She was ready, on the contrary, she could assure them, to resign her pretensions under hand and seal, if Miss Clary were taken with his tinsel, and if every one else approved of his address to the girl. My father indeed, after a long silence, being urged by my uncle Antony to speak his mind, said, that he had a letter from his son, on his hearing of Mr. Lovelace's visits to his daughter Arabella; which he had not shewn to any body but my mother; that treaty being at an end when he received it: that in this letter he expressed great dislike to an alliance with Mr.
Lovelace on the score of his immoralities: that he knew, indeed, there was an old grudge between them; but that, being desirous to prevent all occasions of disunion and animosity in his family, he would suspend the declaration of his own mind till his son arrived, and till he had heard his further objections: that he was the more inclined to make his son this compliment, as Mr. Lovelace's general character gave but too much ground for his son's dislike of him; adding, that he had hear so, he supposed, had every one, that he was a very extravagant man; that he had contracted debts in his travels: and indeed, he was pleased to say, he had the air of a spendthrift.
These particulars I had partly from my aunt Hervey, and partly from my sister; for I was called out as soon as the subject was entered upon. When I returned, my uncle Antony asked me, how I should like Mr. Every body saw, he was pleased to say, that I had made a conquest.
Clarissa Harlowe; Or the History of a Young Lady, Vol. 1 on Apple Books
I immediately answered, that I did not like him at all: he seemed to have too good an opinion both on his person and parts, to have any regard to his wife, let him marry whom he would. Most critics agree that it is one of the greatest European novels whose influence casts a long shadow.
I first read Clarissa , in France, in a gold-tooled library edition of many volumes. In the house where I was staying there was nothing else to read in English; I picked it up quite ignorant of its reputation and importance. Perhaps that's the best way to approach a classic — unawares. Soon, I was swept up in the headlong drama of Clarissa Harlowe's fate — a novel with the simplicity of myth. Clarissa is a tragic heroine, pressured by her unscrupulous nouveau-riche family to marry a wealthy man she detests.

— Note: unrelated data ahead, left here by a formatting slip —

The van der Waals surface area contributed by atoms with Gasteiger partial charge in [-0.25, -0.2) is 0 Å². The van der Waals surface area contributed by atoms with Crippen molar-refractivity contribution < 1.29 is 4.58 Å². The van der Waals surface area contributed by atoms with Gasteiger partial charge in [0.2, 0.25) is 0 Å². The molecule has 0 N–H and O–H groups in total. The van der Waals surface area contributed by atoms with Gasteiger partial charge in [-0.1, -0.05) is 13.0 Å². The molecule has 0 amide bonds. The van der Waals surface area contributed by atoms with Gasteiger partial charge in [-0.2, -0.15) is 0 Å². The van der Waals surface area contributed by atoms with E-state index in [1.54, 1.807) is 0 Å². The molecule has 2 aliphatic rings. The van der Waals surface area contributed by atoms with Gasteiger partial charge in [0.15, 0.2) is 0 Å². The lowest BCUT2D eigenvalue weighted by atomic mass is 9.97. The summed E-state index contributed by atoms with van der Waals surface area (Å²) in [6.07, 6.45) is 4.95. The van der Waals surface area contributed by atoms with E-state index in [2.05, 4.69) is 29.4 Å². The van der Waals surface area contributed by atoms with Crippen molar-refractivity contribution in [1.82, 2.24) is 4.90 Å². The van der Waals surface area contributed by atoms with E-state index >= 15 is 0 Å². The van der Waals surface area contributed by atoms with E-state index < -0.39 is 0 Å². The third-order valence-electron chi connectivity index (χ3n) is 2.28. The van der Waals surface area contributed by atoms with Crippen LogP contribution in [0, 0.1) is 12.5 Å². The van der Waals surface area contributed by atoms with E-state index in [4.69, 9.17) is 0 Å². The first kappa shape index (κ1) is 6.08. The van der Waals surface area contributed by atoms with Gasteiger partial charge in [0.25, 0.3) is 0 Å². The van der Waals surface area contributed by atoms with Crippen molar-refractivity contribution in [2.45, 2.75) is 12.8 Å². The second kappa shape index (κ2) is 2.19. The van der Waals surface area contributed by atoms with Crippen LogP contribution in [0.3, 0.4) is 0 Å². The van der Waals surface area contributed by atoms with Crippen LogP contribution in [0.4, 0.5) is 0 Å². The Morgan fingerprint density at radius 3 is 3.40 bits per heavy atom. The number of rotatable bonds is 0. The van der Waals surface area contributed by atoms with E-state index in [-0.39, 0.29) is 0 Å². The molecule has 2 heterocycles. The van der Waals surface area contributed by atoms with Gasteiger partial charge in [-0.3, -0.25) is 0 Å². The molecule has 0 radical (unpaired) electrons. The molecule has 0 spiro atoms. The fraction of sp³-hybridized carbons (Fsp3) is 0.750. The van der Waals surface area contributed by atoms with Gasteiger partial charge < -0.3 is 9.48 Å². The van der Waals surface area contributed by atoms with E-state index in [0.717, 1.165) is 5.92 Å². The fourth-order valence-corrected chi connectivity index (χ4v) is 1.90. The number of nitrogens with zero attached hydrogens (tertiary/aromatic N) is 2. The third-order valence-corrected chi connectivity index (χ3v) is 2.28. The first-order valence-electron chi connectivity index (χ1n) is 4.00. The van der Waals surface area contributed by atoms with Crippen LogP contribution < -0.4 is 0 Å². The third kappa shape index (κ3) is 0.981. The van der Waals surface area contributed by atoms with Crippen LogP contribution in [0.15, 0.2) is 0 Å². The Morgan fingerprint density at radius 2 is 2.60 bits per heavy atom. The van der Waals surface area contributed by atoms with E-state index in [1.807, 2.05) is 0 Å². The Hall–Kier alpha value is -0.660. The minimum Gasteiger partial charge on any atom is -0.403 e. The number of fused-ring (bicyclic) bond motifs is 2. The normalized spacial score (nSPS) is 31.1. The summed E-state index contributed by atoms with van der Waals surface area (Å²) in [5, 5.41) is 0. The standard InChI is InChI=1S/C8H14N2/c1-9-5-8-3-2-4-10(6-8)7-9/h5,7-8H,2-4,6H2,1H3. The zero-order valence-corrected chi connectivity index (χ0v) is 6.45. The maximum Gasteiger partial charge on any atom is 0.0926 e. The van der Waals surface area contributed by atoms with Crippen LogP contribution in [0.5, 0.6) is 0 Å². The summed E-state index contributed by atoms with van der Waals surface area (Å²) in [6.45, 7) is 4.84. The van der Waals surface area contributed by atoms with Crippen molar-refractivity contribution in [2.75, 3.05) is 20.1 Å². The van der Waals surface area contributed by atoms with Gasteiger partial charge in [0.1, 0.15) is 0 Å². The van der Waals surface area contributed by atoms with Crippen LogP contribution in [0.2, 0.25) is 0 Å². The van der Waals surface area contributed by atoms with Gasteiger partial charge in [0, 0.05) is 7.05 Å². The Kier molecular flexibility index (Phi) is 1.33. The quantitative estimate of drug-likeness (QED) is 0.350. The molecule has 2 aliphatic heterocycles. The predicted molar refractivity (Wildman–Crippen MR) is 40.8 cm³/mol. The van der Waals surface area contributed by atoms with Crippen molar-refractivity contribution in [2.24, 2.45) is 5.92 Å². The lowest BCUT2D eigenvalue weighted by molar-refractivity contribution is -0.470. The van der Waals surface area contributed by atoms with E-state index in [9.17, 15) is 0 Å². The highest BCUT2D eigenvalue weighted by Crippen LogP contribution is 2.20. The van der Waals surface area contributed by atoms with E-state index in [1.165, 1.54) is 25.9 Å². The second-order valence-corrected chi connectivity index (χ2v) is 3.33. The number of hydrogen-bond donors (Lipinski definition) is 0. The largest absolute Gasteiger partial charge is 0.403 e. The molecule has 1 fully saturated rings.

When she is tricked into fleeing from her family's designs with the dashing and witty Robert Lovelace, she inadvertently places herself in the power of an inveterate rake, perhaps the most charming villain in English literature. It's the magic of Clarissa that the lovers seduce the readers' imagination as much as any in our literature, including Romeo and Juliet. From this we have Dr Johnson's famous verdict, noted by Boswell: "Why, sir, if you were to read Richardson for the story… you would hang yourself… you must read him for the sentiment.
The genius of Richardson's narration is not simply the innovative use of epistolary fiction — the novel is told through a complex web of letters — but also the subtlety with which he unfolds the dark tragedy of Clarissa's fatal attraction to Lovelace. All too human in her capacity for self-deception in matters of sex, she finds his charm impossible to resist. It's the unique spell of the book that her fiercely protested virtue is tinged with intimations of unacknowledged desire.
Clarissa Harlowe also sets the gold standard for English fictional heroines. Download cover art Download CD case insert. Clarissa Harlowe, the tragic heroine of Clarissa, is a beautiful and virtuous young lady whose family has become very wealthy only in recent years and is now eager to become part of the aristocracy by acquiring estates and titles through advantageous pairings.
Clarissa's relatives attempt to force her to marry a rich but heartless man Roger Solmes against her will and, more importantly, against her own sense of virtue. Desperate to remain free, she is tricked by a young gentleman of her acquaintance, Lovelace, into escaping with him. However, she refuses to marry him, longing — unusual for a girl in her time — to live by herself in peace. Summary by Wikipedia. Play Letter I. Letter II.
Clarissa Harlowe; or the history of a young lady - Volume 1
Letter III. Letter IV. Letter V.
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Letter VI. Letter VII.